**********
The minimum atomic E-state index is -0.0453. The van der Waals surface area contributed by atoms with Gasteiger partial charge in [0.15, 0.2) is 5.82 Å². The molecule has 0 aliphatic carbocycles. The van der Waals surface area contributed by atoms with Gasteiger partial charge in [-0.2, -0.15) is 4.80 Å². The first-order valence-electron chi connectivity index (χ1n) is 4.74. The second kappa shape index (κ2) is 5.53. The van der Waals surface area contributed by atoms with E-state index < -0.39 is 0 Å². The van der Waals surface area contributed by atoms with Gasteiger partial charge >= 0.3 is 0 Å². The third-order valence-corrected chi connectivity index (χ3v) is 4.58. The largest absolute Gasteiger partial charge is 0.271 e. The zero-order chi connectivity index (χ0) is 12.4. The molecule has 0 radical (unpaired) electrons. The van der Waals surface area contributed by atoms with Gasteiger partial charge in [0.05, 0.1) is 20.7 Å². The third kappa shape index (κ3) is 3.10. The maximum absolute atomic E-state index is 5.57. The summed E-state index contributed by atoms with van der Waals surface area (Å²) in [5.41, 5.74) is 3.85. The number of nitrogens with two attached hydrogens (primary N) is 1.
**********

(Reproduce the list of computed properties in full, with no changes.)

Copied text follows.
The minimum atomic E-state index is -0.0453. The van der Waals surface area contributed by atoms with Gasteiger partial charge in [0.15, 0.2) is 5.82 Å². The molecule has 0 aliphatic carbocycles. The van der Waals surface area contributed by atoms with Gasteiger partial charge in [-0.2, -0.15) is 4.80 Å². The first-order valence-electron chi connectivity index (χ1n) is 4.74. The second kappa shape index (κ2) is 5.53. The van der Waals surface area contributed by atoms with E-state index < -0.39 is 0 Å². The van der Waals surface area contributed by atoms with Gasteiger partial charge >= 0.3 is 0 Å². The third-order valence-corrected chi connectivity index (χ3v) is 4.58. The largest absolute Gasteiger partial charge is 0.271 e. The zero-order chi connectivity index (χ0) is 12.4. The molecule has 0 radical (unpaired) electrons. The van der Waals surface area contributed by atoms with Gasteiger partial charge in [0.05, 0.1) is 20.7 Å². The third kappa shape index (κ3) is 3.10. The maximum absolute atomic E-state index is 5.57. The summed E-state index contributed by atoms with van der Waals surface area (Å²) in [5.41, 5.74) is 3.85. The number of nitrogens with two attached hydrogens (primary N) is 1.